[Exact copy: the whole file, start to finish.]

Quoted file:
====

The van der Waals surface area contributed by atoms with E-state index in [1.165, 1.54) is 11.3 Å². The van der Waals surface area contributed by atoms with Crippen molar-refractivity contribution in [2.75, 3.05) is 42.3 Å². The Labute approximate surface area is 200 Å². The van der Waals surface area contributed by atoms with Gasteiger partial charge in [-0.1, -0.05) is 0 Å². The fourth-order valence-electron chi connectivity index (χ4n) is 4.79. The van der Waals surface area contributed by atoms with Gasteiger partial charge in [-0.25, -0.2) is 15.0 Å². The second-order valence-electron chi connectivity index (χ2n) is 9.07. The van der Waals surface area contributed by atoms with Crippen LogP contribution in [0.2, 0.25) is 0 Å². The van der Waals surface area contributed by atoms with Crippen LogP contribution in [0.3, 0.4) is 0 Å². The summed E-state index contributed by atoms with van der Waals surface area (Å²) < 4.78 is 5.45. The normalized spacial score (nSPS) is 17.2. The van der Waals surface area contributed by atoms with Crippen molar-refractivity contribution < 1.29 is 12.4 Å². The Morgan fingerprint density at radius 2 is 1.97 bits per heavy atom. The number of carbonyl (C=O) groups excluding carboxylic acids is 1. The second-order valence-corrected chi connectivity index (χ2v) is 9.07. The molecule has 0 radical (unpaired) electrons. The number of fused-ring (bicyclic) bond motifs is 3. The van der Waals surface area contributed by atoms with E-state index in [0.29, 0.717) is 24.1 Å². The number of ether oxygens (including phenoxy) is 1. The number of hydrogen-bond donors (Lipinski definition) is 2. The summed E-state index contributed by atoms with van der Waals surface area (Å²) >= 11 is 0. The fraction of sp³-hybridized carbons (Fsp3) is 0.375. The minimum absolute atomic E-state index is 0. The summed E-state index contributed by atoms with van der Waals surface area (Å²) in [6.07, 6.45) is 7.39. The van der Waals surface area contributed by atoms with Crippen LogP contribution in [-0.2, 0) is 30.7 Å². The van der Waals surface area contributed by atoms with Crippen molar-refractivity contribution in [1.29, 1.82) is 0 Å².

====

The van der Waals surface area contributed by atoms with E-state index in [1.165, 1.54) is 11.3 Å². The van der Waals surface area contributed by atoms with Crippen molar-refractivity contribution in [2.75, 3.05) is 42.3 Å². The Labute approximate surface area is 200 Å². The van der Waals surface area contributed by atoms with Gasteiger partial charge in [-0.1, -0.05) is 0 Å². The fourth-order valence-electron chi connectivity index (χ4n) is 4.79. The van der Waals surface area contributed by atoms with Gasteiger partial charge in [-0.25, -0.2) is 15.0 Å². The second-order valence-electron chi connectivity index (χ2n) is 9.07. The van der Waals surface area contributed by atoms with Crippen LogP contribution in [0.2, 0.25) is 0 Å². The van der Waals surface area contributed by atoms with Crippen LogP contribution in [0.3, 0.4) is 0 Å². The summed E-state index contributed by atoms with van der Waals surface area (Å²) < 4.78 is 5.45. The normalized spacial score (nSPS) is 17.2. The van der Waals surface area contributed by atoms with Crippen molar-refractivity contribution < 1.29 is 12.4 Å². The Morgan fingerprint density at radius 2 is 1.97 bits per heavy atom. The number of carbonyl (C=O) groups excluding carboxylic acids is 1. The second-order valence-corrected chi connectivity index (χ2v) is 9.07. The molecule has 0 radical (unpaired) electrons. The number of fused-ring (bicyclic) bond motifs is 3. The van der Waals surface area contributed by atoms with E-state index in [0.29, 0.717) is 24.1 Å². The number of ether oxygens (including phenoxy) is 1. The number of hydrogen-bond donors (Lipinski definition) is 2. The summed E-state index contributed by atoms with van der Waals surface area (Å²) >= 11 is 0. The fraction of sp³-hybridized carbons (Fsp3) is 0.375. The minimum absolute atomic E-state index is 0. The summed E-state index contributed by atoms with van der Waals surface area (Å²) in [6.07, 6.45) is 7.39. The van der Waals surface area contributed by atoms with Crippen LogP contribution in [-0.2, 0) is 30.7 Å². The van der Waals surface area contributed by atoms with Crippen molar-refractivity contribution in [1.29, 1.82) is 0 Å².